Take Action Now To Stop Ransomware, FATF Urges In New Report

March 16, 2023
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The Financial Action Task Force (FATF) has urged members to take action to stop the spread of ransomware, and to prevent it from being used for money laundering and terrorist financing purposes.

The Financial Action Task Force (FATF) has urged members to take action to stop the spread of ransomware, and to prevent it from being used for money laundering and terrorist financing purposes.

In a new report on countering ransomware financing, FATF said that criminals are “almost exclusively” using virtual assets to launch ransomware attacks and facilitate ransomware payments.

With “easy access” to virtual asset service providers (VASPs) around the world, these criminals typically route their virtual asset transactions through jurisdictions where anti-money laundering/counter-terrorism financing (AML/CTF) is “weak” or “non-existent”.

To more effectively disrupt ransomware-related money laundering, FATF has made several key recommendations that members should implement to stop this fast-growing financial crime.

First, members are advised to implement the FATF Standards on Virtual Assets and VASPs as soon as possible, including the so-called Travel Rule.

The Travel Rule is a key AML/CTF countermeasure, which mandates that VASPs obtain, hold and exchange information about the originators and beneficiaries of virtual asset transfers.

This enables financial institutions and VASPs to conduct sanctions screening, and to detect suspicious transactions.

According to FATF, introducing Travel Rule legislation would ensure that VASPs comply with the necessary AML/CTF obligations to capture critical financial information and report suspicious transactions.

Second, jurisdictions should ensure that ransomware is criminalised as a predicate money laundering offence in line with FATF Recommendation 3, i.e., as a type of extortion.

Aside from ensuring the right legal framework is in place, FATF recommends members focus on promoting the use of data analytics and data sharing among regulated entities.

Members should support regulated entities to detect ransomware by sharing trends, detection guides and FATF red flag indicators.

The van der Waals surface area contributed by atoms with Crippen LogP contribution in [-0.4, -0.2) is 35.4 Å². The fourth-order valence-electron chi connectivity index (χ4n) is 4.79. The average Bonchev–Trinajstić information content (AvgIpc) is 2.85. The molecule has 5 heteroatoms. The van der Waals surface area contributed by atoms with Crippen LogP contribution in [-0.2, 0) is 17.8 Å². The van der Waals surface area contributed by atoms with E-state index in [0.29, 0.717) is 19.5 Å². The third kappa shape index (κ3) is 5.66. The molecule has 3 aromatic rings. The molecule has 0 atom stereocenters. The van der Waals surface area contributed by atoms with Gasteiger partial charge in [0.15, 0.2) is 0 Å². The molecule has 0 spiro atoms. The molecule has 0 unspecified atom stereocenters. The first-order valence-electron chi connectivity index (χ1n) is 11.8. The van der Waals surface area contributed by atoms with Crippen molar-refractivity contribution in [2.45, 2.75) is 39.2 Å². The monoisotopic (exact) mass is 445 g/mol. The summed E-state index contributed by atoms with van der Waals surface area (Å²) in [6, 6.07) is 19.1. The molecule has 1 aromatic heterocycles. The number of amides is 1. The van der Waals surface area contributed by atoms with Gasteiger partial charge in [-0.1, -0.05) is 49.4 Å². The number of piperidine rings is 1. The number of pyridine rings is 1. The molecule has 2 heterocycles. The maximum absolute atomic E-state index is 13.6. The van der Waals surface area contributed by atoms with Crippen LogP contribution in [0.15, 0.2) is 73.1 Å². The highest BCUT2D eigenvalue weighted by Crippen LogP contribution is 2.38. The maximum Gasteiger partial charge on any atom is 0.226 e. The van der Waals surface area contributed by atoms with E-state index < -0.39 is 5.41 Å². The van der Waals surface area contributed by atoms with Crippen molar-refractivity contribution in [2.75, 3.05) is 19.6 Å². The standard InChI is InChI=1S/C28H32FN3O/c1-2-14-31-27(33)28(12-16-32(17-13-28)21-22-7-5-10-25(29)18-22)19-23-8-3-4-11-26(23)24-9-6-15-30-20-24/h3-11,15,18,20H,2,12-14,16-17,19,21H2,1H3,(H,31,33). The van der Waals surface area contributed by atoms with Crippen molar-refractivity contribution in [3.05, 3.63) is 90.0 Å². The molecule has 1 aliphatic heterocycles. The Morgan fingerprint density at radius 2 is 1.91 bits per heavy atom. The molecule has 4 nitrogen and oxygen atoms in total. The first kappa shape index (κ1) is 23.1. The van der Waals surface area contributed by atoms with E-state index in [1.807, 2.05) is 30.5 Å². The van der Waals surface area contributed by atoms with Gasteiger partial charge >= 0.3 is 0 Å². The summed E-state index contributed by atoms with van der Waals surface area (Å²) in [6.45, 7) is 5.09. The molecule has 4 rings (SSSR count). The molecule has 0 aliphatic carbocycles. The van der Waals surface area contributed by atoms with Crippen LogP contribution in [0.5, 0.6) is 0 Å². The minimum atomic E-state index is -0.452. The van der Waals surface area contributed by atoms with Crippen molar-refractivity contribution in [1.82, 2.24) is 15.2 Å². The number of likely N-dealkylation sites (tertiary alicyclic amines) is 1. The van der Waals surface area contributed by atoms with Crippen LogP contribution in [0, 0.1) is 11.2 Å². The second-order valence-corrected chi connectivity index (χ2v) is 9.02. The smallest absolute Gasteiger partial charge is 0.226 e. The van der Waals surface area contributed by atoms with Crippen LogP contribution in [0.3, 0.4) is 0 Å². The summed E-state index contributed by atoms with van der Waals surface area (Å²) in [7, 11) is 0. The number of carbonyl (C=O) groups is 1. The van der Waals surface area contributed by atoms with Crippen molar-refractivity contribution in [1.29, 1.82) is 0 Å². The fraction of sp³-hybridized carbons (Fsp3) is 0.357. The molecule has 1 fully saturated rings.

Victims of ransomware attacks should also be encouraged to voluntarily report incidents, and members should provide safe reporting channels and resources if these do not already exist.

Finally, members should consider establishing channels of communication between financial institutions and non-traditional actors that may not be subject to AML/CTF requirements, such as cyber insurance and incident response companies, to increase sources of detection.

In terms of investigational powers, FATF has advised members to ensure that law enforcement agencies have the right skills and expertise to detect ransomware indicators, including training on blockchain analytics and monitoring tools.

Partnership between law enforcement agencies and other actors in separate jurisdictions is also recommended, as criminals may operate in one jurisdiction but may not necessarily target victims in that jurisdiction domestically.

According to industry estimates, ransomware incidents have grown significantly in recent years, both in frequency and scale.

Compared with 2019, the number of ransomware attacks in 2020 and 2021 increased at least fourfold.

“While latest industry data suggest a downward trend in 2022 (potentially due to victims' refusal to pay), the value of virtual assets received by ransomware attackers remains significantly higher than prior to 2019,” FATF said.

“The actual total number of attacks and related losses are likely to be significantly higher as ransomware attacks often go unreported.”

Tightening up beneficial ownership rules

Separately, FATF has published new guidance on the implementation of tougher standards for beneficial ownership data, in an effort to ensure that regulators can access the most up-to-date information on company owners.

In its latest revision of the FATF Recommendations, the global AML watchdog has introduced new measures to help tackle anonymous shell companies.

Under FATF Recommendation 24, the watchdog now explicitly requires members to use a “multi-pronged approach” to collect and share beneficial ownership information.

At a minimum, members should use a company approach, a registry and other supplementary sources of information, as necessary, based on the specific risk profile of the jurisdiction.

The new guidance is designed to promote the “three pillars” of beneficial ownership information, namely that such information should be adequate, accurate and as up-to-date as possible.

Members are asked to consider mechanisms that would allow competent authorities involved in collecting beneficial ownership information to exchange that information with each other.

In addition, FATF said members should ensure that competent authorities have adequate powers to compel the production of financial records and obtain evidence in the context of an investigation.

This enables authorities to determine in a timely manner whether a company has or controls accounts with a financial institution within the country.

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